An Interview with Cynthia Cheng, the Co-Organizer of Family Style Zine: An AAPI Food Anthology


Our own Andrea “Chuey” Chu, co-editor of and Chrysanthemum: Voices of the Taiwanese Diaspora, interviews Cynthia Cheng, co-organizer of Family Style Zine and contributor for Chrysanthemum. Family Style Zine: An AAPI Food Anthology is an anthology promoting education on the diverse histories of Asian American Pacific Islander (AAPI) food. The zine features illustration and writings from 31 AAPI creators sharing the stories behind 20 dishes that shed light on the AAPI community’s history and diaspora, such as Filipinx kare-kare, Chinese-Korean jajangmyeon, Hawaiian kalo, and many more. Both organizers, Cynthia Cheng and Farrah Su are Taiwanese American women creatives passionate about art and activism! A number of the artists and writers included in the zine are also of Taiwanese heritage. The zine also features the history behind both Taiwanese breakfast foods and Taiwanese beef noodle soup.

This interview has been edited for length and clarity.


AC: This is such an awesome project and I’m very excited to see it! Tell me a little about it.

CC: First of all, thank you for the kind words! When I was working on a series of illustrations about Asian American issues I learned a bit about the history behind spam, which expanded my mind to other, hidden histories behind Asian/Asian American Pacific Islander (AAPI) food and all these different influences that have affected those respective countries. At the core of this project is a personal motive to continue learning about those histories. It’s really like a pursuit of knowledge, and by making it a group project I want to invite both our contributors and our audience to join us in that journey of understanding. And of course that knowledge is the history of colonialism, of immigration, all these different experiences that our ancestors have undergone and how it impacts food, which is such a central part of anyone’s culture, and what has changed it to become the food we now know.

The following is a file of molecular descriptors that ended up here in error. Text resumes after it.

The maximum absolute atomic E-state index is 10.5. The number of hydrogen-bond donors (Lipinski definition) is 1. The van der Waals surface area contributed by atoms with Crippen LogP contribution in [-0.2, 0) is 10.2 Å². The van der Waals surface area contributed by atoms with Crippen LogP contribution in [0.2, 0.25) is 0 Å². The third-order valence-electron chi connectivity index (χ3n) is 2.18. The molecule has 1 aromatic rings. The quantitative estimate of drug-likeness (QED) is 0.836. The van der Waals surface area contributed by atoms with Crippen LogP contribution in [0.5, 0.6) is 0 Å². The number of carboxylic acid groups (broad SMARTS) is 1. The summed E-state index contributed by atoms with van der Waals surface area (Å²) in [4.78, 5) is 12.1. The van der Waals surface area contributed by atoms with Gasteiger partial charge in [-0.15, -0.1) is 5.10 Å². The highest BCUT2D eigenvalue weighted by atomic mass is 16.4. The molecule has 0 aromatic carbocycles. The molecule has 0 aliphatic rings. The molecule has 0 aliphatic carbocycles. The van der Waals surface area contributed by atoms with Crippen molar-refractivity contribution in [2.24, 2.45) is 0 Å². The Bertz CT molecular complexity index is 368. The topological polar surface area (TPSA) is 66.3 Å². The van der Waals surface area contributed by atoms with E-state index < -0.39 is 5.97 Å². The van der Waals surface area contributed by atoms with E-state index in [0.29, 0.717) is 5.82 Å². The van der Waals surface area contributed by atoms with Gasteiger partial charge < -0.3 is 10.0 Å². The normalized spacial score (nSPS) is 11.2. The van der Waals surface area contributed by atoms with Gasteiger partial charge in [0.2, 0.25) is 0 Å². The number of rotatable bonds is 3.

As you know, I have also done something similar, in terms of curating a larger body of work with Chrysanthemum. How has the process been for you in getting contributors and working with Farrah?

Farrah is a good friend of mine that I’ve known since I was a lot younger. She’s also been very involved in Asian American activism and those spaces that promote Asian American stories, so it just felt natural to reach out to her and work with her as a co-organizer for this project. Curating has been a good experience. I think that it was interesting because it’s kind of based off of an editorial illustration assignment that you might see out in the professional field, except we asked artists to pitch their ideas and the dishes that were significant to them that they wanted to explore, and then we asked writers to then join on. In many situations it starts with writing and then the artwork is created afterward. So that was a unique situation that I hope presented a good challenge for writers, that they had to work with the dish, and some of the guidelines, and the artists’ work in progress to create the abridged history of the respective dishes. It’s been a good experience for sure, and I haven’t worked closely with so many writers before so this was a good chance to get to experience that too.

What have been your inspirations?